To be completely honest – brutally honest, even – I have not written much of anything lately. I did up a draft of something a few weeks ago, but have not done much with it since. Even my emails have been few and quite easy on the number of words. I have lost momentum, and I have lost my hands.
Earlier this winter I suffered what became a debilitating pain in my hands. When it started, I (being both a stubborn writer and a stubborn athlete) told myself to just work through it. I have been writing since I was in junior high; a little writer’s cramp wasn’t going to hold me back. Then the pain that had been limited to my right thumb a forefinger reached around my wrist to my little finger, and then up to my elbow and shoulder. I tried to force myself to be easier on my hand by using it only for writing and using my left for everything else. Holding utensils, dialling the phone, opening doors, brushing my teeth. I, who rarely take pain medication, rushed for the highest strength available on the shelves and took pills religiously every few hours just to be able to write without crying. Perhaps the painkillers sensed my dubious history of them, because they did little to alleviate the pain that was now in both of my hands and had paralyzed my right into a useless claw.
Doctor. More painkillers. She couldn’t send me for carpal tunnel testing until the pain proved to be ongoing for at least three months, though it was clear that I had pinched not only my median nerve, but also my ulnar nerve (which runs from little finger to elbow – mystery solved). There was talk of cortisone shots, but it would only be a temporary fix.
Physiotherapist. Acupuncture. Both he and I knew from previous experience that I react well to acupuncture. He had used it in both of the dance injuries I sought his treatment for. Eleven needles in both arms, twice a week for three weeks.
It hurt, and because it hurt, I wanted to write about it, but even if I had wanted to risk it, I couldn’t physically hold a pen anymore, and I could only type with two fingers. Not being able to write made it hurt even more. Being able to express myself on the page has always been important to me, and if I had not yet been able to appreciate exactly how much, I certainly knew once the weeks passed by.
At first ideas went on writing and rewriting themselves in my head, as they have always done, but even that started to slow down. If I didn’t know when I would be able to next scribble it down, what was the point in torturing myself with all of these ideas trapped in my head? I couldn’t dance them out or sing them out or plunk them out on piano. I had to write them down.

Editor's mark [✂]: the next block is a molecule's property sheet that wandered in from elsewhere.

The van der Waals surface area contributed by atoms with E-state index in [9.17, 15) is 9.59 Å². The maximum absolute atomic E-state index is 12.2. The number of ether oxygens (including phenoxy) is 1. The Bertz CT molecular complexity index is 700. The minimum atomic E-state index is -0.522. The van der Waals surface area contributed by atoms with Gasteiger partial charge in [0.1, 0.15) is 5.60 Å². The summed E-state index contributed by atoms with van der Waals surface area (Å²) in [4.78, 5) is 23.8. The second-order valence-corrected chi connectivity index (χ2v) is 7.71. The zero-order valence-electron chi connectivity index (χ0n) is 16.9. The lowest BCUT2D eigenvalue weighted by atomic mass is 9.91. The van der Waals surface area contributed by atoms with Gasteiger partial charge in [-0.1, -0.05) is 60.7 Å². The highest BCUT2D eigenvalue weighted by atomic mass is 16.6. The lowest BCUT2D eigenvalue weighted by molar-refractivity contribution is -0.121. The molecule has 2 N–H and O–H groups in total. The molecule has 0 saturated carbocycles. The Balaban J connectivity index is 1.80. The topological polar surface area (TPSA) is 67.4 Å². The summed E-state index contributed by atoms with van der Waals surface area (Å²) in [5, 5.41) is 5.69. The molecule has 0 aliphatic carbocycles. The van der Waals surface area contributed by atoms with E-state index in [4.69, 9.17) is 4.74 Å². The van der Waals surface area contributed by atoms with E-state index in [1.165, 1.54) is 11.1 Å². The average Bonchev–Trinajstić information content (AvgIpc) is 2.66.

Why don’t you just get a dictation program? a few unassuming people asked. And then more and more people asked and it became the most unbearable question. I wanted to grab them and scream “Because I’m a writer! I write things!” Talking is not writing. Not even thinking is writing. To me, not even typing is really writing. (I type to rewrite, but rarely can I produce a first draft at my computer.) Writing is writing.
I needed to get a pen back in my hand before I struck someone.
In lieu of writing, I read. Books, as usual, and magazines, which I have never read so much of as I have these past months. And then I made a stupid mistake. A mistake that I had been warned about in so many writing classes and still I convinced myself to do it anyway. I read the seven chapters I had written thus far and saw everything. The good, the bad, and the ugly, as it were. Any credit I was able to give myself was overshadowed by the corrections I saw immediate need for.
So my hands are healing, and my head is full of ideas for turning back instead of looking ahead to the remaining 90% of the novel yet to be written. As time has passed I have managed to rein in some of my obssession with missing scenes and chapters, but there are still more old fixes I want to make than there are new, momentous ideas.
My three months of “ongoing symptoms” are nearly up, and in the meantime I have been rehabilitating my writing. I know that I always held my pen too hard and pressed to hard and wrote sideways and all those other things that I had assumed would not catch up with me. My writing now looks like a third-grader’s cursive workbook, large and graceless, but the effort is clear, and I will do whatever practice necessary to earn back my pen and my penmanship. I have organized it like a workout regiment, and this long-neglected blog is included.
I’ve still got a lot of book to write, and I can feel the spark of creativity waiting for the right moment to ignite.